His grandfather head of the Caucus Club,
With Otis and Adams and Hancock and all.
They would meet in Dawes’ garret awaiting a call.
Young Billy he married a Roxbury gal,
Mehitable May – he married well.
Squire May’s great house on the Boston Neck,
And George’s Tavern just over the line,
Where Billy would go to tip a few;
With Heath and Mears and the Roxbury Crew;
Billy crossed over the neck ‘most every day.
He drank with the guards at the Boston Gate.
They’d let him pass through even when it was late.
By seventy-five the die was cast,
But just to even the odds,
Young Billy purloined in the darkest night,
From the Ancient and Honorable Armory tight
Two cannons they nicknamed the Hancock and Adams
To Waltham with them – that’s part of the story:
On the Nineteenth those canons brought Patriots’ glory.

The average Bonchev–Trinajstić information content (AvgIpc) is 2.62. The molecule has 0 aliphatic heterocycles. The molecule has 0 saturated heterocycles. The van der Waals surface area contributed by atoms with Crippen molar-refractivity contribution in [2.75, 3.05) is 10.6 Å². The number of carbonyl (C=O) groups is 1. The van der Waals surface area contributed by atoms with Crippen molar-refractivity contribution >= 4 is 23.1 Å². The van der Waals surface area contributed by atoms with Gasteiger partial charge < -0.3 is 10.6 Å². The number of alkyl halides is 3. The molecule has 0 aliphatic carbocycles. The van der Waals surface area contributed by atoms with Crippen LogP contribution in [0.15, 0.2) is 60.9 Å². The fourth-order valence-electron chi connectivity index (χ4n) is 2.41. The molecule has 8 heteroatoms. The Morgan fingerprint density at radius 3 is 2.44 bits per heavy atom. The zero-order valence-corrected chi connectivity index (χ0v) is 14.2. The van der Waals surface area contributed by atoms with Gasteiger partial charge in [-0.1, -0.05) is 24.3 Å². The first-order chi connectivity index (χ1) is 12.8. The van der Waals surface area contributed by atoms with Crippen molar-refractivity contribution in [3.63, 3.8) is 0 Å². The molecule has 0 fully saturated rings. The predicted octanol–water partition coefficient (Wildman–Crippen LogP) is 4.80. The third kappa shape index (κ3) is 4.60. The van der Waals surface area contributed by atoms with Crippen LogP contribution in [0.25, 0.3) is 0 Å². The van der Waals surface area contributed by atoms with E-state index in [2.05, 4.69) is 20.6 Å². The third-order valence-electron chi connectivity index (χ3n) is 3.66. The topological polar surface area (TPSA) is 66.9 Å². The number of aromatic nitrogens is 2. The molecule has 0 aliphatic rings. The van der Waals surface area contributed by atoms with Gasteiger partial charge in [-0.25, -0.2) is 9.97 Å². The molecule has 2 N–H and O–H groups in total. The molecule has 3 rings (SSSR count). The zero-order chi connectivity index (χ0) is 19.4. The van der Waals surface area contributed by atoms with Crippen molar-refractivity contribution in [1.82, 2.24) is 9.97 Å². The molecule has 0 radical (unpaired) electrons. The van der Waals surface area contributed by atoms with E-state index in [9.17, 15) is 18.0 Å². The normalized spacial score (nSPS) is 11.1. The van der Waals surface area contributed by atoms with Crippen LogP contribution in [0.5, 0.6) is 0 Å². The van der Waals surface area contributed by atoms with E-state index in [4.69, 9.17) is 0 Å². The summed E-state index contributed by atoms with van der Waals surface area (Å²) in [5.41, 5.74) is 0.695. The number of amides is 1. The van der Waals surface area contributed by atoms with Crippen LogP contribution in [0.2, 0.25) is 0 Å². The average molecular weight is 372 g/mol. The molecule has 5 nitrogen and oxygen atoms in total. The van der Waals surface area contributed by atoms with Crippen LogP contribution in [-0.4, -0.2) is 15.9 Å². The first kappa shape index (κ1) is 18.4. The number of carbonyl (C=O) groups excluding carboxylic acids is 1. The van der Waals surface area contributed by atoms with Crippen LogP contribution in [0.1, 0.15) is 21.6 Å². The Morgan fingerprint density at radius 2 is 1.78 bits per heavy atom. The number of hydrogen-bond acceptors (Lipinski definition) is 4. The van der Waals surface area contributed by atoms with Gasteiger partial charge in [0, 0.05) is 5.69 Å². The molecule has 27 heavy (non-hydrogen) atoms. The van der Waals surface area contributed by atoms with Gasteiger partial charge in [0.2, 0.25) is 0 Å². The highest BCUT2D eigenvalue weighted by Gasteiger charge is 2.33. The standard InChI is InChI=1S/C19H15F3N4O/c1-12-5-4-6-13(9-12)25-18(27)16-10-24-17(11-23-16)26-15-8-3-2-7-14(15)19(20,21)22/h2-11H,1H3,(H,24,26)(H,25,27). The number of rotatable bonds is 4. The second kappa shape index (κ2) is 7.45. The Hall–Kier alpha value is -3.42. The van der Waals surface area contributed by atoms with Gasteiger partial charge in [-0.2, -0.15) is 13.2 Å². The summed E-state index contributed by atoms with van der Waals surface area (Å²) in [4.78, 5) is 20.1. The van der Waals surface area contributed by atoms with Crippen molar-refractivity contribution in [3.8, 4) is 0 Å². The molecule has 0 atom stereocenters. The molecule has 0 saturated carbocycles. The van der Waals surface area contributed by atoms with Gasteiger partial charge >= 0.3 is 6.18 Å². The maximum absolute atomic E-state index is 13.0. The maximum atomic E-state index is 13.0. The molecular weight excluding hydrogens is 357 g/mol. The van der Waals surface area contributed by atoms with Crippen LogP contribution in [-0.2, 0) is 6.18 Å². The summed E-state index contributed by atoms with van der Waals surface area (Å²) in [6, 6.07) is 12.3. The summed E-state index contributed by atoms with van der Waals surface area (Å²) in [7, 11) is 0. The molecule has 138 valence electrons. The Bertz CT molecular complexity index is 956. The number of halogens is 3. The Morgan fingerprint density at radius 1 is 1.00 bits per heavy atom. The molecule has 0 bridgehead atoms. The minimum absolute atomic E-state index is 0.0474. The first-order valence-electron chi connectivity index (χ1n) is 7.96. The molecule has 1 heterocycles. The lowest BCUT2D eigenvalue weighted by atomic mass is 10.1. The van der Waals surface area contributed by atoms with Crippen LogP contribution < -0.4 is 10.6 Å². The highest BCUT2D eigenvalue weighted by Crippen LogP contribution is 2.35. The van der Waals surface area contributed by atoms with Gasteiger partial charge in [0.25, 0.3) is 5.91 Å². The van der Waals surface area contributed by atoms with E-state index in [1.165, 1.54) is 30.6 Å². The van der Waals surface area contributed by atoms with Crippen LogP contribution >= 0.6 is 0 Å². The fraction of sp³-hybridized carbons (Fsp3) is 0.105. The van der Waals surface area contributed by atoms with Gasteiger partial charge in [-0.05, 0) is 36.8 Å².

Billy Dawes was well known in quite a few pubs;
One night, the Sun Tavern where drunk, Brits caroused.
Was he spying on Lobsters? Or was he but soused?
Ask Joseph Warren, who got Billy’s report:
The Redcoats were marching on Concord in force.
T’was April eighteen, and getting towards ten,
When brave Joseph Warren at last gave his call.
Ride to Roxbury, Brookline, Cambridge and all,
Warn Adams and Hancock in Lexington, then
Save the gunpowder stored in Old Concord Town,
And bring back the cannons from Waltham tonight.
We’ll use them to give those damned Redcoats a fight.
One went by land and one by sea,
Two men on opposite shores would be:
Revere would row across the Charles,
And Dawes would ride through Roxbury.
T’was late, and a curfew made it hard
For Dawes to ride through Boston Streets,
Then on to the Gate to Boston Neck.
“Who goes?” the British sentry cried.
“Tis I, old buddy,” young Billy replied.
“The gate is closed” the sergeant said.
“Oh, let him through,” another pleads,
“It is only Billy Dawes.”
Past the wilds of the Neck, past George Tavern, Dawes rode.